Feb 3, 2013; Boston, MA, USA; Boston Celtics shooting guard Jason Terry (4) gestures to the crowd during the first half of a game against the Los Angeles Clippers at TD Garden. Mandatory Credit: Mark L. Baer-USA TODAY Sports

Boston Celtics on Paper: Prodigal talent rises to the occasion

Motivation is a fickle thing, subject to mood and degrees of fatigue.

But sometimes, something happens that motivates a group of people for the same purpose, regardless of mood or fatigue.  History is rife with examples of how tragedy or loss motivates many to come together toward a common goal.

And that is what is happening to the Boston Celtics.

All season Boston coach Doc Rivers has been searching for the proper combination to unlock the enormous potential of the Celtics – and just when he thought he would find it, the team would pull the carpet out from underneath him.

What the injuries to Rondo and Sullinger have done to the Celtics is to force them into a different style of play – a style that newcomer Jason Terry claims is better to take advantage of his skill set – and the rest of the team seems to be on board with it as well.

“It’s free-wheeling and the defense can’t sit on particular plays” Terry said of the spread offense that the Celtics are using. “This league is great with scouting and they get used to you and they kind of know your tendencies. So in this offense it’s very unpredictable. We don’t know who’s going to get the shot, but we know we’re going to get a good one.”

It wasn’t but a few weeks ago that TNT NBA analyst Kenny Smith was lamenting the Celtics’ propensity to rely too much on Rondo to keep things squarely inside the philosophical box, to run the pick and roll and to feed the wings when their base offense was defensed.  He questioned the motivation and fortitude of the team in stating that they weren’t moving to create their own shots.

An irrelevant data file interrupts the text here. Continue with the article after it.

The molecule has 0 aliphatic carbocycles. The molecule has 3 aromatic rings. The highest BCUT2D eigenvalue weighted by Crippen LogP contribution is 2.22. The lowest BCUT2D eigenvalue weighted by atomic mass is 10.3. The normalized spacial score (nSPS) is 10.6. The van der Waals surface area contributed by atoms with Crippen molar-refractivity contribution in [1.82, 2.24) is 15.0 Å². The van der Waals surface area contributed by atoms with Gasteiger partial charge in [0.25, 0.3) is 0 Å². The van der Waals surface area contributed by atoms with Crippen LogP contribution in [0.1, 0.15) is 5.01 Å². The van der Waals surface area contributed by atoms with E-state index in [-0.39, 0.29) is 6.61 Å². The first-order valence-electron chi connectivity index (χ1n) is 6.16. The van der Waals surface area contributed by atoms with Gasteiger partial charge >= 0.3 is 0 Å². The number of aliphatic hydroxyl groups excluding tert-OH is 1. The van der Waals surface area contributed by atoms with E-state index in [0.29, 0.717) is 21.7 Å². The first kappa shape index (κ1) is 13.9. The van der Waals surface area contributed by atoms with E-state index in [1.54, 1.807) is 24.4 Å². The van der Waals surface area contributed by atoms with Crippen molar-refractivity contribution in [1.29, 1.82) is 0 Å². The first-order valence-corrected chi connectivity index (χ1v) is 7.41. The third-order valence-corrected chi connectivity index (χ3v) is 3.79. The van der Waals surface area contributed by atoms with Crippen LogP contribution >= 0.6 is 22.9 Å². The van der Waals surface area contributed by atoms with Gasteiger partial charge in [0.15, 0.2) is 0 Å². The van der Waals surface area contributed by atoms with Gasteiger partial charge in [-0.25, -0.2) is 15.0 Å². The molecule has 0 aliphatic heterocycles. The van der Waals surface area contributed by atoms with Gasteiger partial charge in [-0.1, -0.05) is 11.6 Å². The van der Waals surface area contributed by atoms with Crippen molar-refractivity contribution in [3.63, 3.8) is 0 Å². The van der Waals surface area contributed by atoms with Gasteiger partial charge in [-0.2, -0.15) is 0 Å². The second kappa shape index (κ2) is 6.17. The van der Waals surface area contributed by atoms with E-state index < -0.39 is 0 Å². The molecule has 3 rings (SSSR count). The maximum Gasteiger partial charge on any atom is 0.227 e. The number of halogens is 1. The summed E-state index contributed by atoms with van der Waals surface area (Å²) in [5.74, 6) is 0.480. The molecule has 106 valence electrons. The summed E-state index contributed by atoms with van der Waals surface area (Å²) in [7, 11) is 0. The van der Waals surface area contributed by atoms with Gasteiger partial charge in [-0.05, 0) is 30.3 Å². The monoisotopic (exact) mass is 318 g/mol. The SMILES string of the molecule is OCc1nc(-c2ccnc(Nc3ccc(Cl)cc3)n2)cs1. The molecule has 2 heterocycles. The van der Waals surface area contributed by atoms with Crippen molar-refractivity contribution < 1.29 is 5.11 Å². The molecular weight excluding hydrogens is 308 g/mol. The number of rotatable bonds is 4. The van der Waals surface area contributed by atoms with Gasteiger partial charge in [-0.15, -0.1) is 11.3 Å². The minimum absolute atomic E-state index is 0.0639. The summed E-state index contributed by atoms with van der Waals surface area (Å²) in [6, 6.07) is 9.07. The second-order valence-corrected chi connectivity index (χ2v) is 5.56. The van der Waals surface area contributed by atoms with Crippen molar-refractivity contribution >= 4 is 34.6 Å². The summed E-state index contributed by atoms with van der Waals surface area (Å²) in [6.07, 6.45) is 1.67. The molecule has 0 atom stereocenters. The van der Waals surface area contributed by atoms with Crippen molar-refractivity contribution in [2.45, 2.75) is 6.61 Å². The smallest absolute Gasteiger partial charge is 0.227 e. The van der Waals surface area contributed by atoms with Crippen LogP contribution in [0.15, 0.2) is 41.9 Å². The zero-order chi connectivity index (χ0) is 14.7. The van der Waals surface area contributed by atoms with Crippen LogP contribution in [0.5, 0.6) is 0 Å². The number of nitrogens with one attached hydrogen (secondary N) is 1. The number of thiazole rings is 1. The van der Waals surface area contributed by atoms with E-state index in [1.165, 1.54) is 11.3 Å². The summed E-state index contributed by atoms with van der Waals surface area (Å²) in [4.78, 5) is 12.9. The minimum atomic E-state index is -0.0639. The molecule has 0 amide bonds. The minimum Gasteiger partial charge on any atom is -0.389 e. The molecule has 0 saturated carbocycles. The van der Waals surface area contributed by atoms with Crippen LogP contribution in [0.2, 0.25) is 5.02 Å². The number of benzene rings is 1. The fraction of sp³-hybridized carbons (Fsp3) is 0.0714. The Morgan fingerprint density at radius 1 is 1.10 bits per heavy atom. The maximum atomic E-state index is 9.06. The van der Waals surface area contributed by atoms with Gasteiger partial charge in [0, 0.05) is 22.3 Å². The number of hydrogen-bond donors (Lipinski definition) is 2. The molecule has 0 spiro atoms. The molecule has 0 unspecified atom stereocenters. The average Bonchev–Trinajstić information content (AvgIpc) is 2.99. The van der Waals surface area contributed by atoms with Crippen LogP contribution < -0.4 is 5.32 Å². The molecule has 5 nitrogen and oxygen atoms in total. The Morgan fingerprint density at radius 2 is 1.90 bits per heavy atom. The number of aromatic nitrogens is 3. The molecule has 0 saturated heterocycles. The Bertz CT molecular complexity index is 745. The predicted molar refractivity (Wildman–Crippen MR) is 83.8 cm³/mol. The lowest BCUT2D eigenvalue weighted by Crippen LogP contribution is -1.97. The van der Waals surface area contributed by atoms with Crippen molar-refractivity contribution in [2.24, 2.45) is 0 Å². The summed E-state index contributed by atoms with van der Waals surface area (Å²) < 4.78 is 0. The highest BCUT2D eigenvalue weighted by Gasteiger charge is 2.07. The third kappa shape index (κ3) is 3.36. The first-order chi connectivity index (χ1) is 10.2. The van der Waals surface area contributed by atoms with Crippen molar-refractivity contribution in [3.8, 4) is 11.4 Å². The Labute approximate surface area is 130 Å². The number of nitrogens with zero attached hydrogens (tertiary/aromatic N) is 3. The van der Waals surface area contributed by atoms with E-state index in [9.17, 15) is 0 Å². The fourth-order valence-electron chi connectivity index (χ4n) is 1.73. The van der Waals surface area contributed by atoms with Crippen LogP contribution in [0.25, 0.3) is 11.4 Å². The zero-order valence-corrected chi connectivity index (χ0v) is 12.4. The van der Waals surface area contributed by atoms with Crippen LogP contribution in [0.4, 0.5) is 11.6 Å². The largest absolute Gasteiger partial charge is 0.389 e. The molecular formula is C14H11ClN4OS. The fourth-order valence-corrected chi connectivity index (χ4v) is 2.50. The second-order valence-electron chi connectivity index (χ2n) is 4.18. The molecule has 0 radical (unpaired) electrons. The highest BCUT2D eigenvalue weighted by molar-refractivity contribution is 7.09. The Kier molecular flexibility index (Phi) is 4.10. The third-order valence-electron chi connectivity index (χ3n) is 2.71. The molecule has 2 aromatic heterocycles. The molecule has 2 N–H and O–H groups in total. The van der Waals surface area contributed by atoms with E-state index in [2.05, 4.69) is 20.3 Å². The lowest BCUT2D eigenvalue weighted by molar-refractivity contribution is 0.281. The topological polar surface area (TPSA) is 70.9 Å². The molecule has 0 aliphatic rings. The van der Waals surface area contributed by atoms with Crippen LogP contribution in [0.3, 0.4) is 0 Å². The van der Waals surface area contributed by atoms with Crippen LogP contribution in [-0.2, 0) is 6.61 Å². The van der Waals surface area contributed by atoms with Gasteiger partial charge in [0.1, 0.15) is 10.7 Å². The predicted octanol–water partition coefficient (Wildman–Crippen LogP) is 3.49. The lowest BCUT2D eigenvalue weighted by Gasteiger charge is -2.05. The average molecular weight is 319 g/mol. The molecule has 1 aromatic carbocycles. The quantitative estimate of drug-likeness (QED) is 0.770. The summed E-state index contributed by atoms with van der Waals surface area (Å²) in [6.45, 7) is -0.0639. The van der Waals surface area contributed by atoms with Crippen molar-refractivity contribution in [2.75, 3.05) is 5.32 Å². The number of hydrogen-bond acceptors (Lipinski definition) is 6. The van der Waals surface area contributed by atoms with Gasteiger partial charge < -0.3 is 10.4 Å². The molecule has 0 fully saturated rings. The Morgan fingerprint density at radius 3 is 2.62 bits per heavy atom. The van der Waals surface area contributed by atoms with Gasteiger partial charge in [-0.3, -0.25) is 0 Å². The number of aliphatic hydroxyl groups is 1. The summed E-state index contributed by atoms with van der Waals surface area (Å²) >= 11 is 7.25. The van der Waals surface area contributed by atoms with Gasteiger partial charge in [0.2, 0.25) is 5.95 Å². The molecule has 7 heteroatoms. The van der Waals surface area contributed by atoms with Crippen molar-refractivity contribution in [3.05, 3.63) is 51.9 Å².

The offense stagnated.  Pierce fell into a horrible shooting slump where Garnett was already floundering.  Terry had been relegated back to the bench once Avery Bradley returned to the lineup and there was a mixture of Jason Collins and Brandon Bass trying to help Garnett hold the fort underneath…

…which made the Celtics methodical and plodding, playing the power game without the crucial component of power.  They missed Ray Allen, who took his talents to South Beach.  He was always there for Garnett or Pierce to kick the ball out to when they got clogged in the middle because he was pure smooth Hell moving without the ball – the opposition had to respect his outside game which opened up things nicely in the key.

Even when the Celtics were winning in chunks they were mired in this reality….and Rondo took it upon himself as the floor leader to do everything himself.  Everything ran through him as it was, but now he was outrebounding and outscoring everyone else just about every night in addition to dishing out a league leading number of assists.

When Rondo had the big impressive stats for long periods, it coincided with losing streaks, a more balanced approach resulted in winning streaks, yet the team failed to maintain momentum either way for more than 4 or 5 games at a time before bouncing off in a different direction.  Rondo knew this, so did Doc – and things evened out once Bradley and his smothering defense returned, but the excitement over that waned after a few games and the team hit the skids once again.